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# Decline Curves

Decline Curves that plot flow rate vs. time are the most common tools for
forecasting production and monitoring well performance in the field. These curves
quickly show by graphic means which wells or fields are producing as expected or
under producing. Mainly used because they are easy to set up and to use in the field.
They are not based on any of the physics of the flow of oil and gas through the rock
formations, empirical in nature. The most common forms are daily flow rates vs. the
month. Water and gas rates are commonly plotted along with the oil rate, or GOR
and WOR. Cumulative production vs. the months is also very common, both oil
and water can be plotted.

These plots are plotted both on linear plots and semi-log plots with the q on the log
scale.

## Arps Empirical Equations

Express the rate of change in terms of decline rate D.

Differential form
( )

the decline rate
( )

First derivative

[ ]

## The b-exponent term should remain constant as the producing rate

declines from the initial value to a later value. Operating conditions can
cause changes during the life of the well. Divide the production history
into like segments to better understand the future production.
Three types of decline curves
Exponential b= 0
Harmonic b=1
Hyperbolic 0<b<1
Equations can be derived from the previous equations
Integrating over the range 0 to t, and defining the initial decline rate at
t=0 as Di

Gives us
( )

## There is two cases to consider for the exponent term, b = 0 and .

For the case of b = 0 then D = Di, the decline rate is not a function of
time, it remains constant throughout the life of the well.
( )

( )

## For the rate equation

( )
Combine equations

[ ]

Exponential Equations
Expressing the b = 0 equation in log terms and in the form of a straight
line with ln q as the y axis and t on the x axis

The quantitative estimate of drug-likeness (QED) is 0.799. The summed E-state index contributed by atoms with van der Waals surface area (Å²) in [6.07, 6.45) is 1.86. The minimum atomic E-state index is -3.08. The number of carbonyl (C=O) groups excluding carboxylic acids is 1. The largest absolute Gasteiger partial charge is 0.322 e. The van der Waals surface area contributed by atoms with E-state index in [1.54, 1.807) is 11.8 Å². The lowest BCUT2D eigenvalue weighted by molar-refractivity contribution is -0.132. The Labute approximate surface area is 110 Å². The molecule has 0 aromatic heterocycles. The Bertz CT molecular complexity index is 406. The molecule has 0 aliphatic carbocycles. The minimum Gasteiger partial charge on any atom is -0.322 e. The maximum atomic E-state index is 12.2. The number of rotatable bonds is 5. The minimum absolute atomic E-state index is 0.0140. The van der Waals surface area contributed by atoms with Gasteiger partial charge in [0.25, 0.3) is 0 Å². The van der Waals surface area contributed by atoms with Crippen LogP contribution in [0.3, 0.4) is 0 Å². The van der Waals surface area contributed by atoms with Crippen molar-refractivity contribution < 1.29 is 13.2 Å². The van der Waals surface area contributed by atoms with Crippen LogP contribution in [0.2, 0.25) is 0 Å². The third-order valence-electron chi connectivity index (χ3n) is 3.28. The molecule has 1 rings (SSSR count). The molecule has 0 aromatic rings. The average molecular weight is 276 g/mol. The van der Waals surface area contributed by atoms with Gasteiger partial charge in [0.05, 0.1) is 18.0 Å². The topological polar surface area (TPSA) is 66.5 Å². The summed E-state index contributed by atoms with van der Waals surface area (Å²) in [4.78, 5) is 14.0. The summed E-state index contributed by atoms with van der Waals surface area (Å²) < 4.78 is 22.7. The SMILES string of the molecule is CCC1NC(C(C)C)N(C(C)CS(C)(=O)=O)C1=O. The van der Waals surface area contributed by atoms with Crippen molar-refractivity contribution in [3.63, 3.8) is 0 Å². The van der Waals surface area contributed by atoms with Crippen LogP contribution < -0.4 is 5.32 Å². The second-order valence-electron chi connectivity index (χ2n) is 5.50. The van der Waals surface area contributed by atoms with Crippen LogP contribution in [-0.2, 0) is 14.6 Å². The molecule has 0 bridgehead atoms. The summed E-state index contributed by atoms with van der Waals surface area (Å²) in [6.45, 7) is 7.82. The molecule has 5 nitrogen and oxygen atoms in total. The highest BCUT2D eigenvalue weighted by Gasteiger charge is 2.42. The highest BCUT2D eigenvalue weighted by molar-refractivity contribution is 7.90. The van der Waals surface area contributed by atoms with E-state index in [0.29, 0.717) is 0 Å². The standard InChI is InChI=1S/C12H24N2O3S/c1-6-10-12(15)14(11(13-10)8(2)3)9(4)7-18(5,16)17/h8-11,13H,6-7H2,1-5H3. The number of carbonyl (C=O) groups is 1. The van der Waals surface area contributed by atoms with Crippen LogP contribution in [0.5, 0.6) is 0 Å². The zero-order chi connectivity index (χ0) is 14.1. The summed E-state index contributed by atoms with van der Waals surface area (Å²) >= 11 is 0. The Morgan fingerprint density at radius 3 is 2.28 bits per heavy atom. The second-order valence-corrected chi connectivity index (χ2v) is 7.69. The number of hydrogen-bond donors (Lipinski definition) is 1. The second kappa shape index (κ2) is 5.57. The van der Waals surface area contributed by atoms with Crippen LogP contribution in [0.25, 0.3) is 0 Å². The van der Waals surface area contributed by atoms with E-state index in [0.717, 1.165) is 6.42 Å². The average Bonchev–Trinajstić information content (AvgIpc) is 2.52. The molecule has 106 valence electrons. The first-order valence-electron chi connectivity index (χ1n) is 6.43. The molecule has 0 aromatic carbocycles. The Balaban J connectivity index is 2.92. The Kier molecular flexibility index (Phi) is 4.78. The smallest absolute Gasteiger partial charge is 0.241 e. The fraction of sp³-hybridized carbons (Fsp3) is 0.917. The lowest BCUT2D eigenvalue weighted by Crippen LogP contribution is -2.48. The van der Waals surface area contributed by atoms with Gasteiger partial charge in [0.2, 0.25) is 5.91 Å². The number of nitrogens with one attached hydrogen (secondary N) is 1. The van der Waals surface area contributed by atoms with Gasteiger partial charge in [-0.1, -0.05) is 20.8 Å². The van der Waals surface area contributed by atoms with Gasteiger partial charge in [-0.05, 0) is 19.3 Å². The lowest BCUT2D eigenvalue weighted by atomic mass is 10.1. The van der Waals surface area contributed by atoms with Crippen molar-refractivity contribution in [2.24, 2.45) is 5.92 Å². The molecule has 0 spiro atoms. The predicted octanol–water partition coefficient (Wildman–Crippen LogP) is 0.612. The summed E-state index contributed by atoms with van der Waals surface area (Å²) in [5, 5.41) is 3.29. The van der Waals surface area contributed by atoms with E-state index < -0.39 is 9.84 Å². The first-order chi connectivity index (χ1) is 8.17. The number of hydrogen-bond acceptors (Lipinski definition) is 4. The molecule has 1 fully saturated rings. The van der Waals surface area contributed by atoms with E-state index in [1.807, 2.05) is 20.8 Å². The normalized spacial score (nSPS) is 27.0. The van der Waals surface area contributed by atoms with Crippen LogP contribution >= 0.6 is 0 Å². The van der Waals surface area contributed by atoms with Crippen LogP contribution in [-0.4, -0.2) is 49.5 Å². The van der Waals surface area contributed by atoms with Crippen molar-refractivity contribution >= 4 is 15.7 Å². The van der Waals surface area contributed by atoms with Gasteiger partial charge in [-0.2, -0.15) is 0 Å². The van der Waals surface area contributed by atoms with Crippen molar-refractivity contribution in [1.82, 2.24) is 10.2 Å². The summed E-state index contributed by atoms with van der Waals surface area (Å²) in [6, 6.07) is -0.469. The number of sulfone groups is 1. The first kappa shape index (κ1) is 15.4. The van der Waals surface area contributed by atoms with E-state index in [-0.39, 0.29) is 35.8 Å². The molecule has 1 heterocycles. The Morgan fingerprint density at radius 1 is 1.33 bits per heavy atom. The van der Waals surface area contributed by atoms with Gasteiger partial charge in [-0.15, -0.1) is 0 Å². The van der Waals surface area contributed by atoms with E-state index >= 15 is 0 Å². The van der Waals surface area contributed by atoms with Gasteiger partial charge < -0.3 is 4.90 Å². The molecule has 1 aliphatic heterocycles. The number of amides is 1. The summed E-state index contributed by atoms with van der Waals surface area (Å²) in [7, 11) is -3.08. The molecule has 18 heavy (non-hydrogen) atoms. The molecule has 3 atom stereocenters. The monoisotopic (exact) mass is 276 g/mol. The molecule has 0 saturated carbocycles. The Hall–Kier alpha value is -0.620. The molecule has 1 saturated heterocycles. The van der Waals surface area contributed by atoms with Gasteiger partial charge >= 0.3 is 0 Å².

[ ]
So

[ ]

[ ( )]

## Using the rate equation to simplify

Rearrange for the line equation

Linear Time

q q i e Dt

## D = nominal exponential decline rate, 1/unit time

Effective decline is

qi q
De
qi

Nominal decline is

D ln 1 De

or

De 1 e D

Example 1: Given that a well has declined from 100 BOPD to 96 BOPD during a
one month period

a) Predict the rate after 11 more months using nominal exponential decline.
b) Same as part a), using effective decline.

a) Nominal decline
qi 100 BOPD

q 96 BOPD

t 1 month

q qi e Dt

q
e Dt
qi

q
ln Dt
qi

q 1
D ln i
q t

100 1
D ln 0.04082 / month
96 1

## Rate at end of one year

q q i e Dt

q 100e 0.0408212

q 61.27 BOPD

b) Effective decline

q i q 100 96
De 0.04 / month
qi 100
convert to yearly

1 Dey 1 Dem
12

1 Dey 1 0.04
12

## Rate at end of one year

q q i 1 De

q 1001 0.3875

q 61.27 BOPD

Cumulative production

t
N p qdt
0

t
N p q i e Dt dt
0

q i Dt t
Np e
D 0
Np
D

q i Dt
e eo

Np
qi
D

1 e Dt

qi q
Np
D

Example 2: Calculate the amount of oil produced during the first year for the well
above

q i 100 BOPD

## D 0.0408212 0.48986 / year

100 61.27
Np 365 28,858 STB
0.48986

q i 100 BOPD

100 1 1
D ln 0.001342
96 30.42 day

Np
100
0.001342

1 e 0.001342365

N p 28,858 STB

## Better to stay consistent with time.

Example 3: Project the yearly production for the well in the above examples for the
next 5 years.

Np
61.27
0.001342

1 e 0.001342365

N p 17,681

Np
37.54
0.001342

1 e 0.001342365

N p 10,834
Yearly
Rate End of
Year Production
Year (BOPD)
(STB)

0 100.00 -

1 61.27 28,858

2 37.54 17,681

3 23.00 10,834

4 14.09 6,639

5 8.64 4,061

68,073 Cumulative
STB after 5
years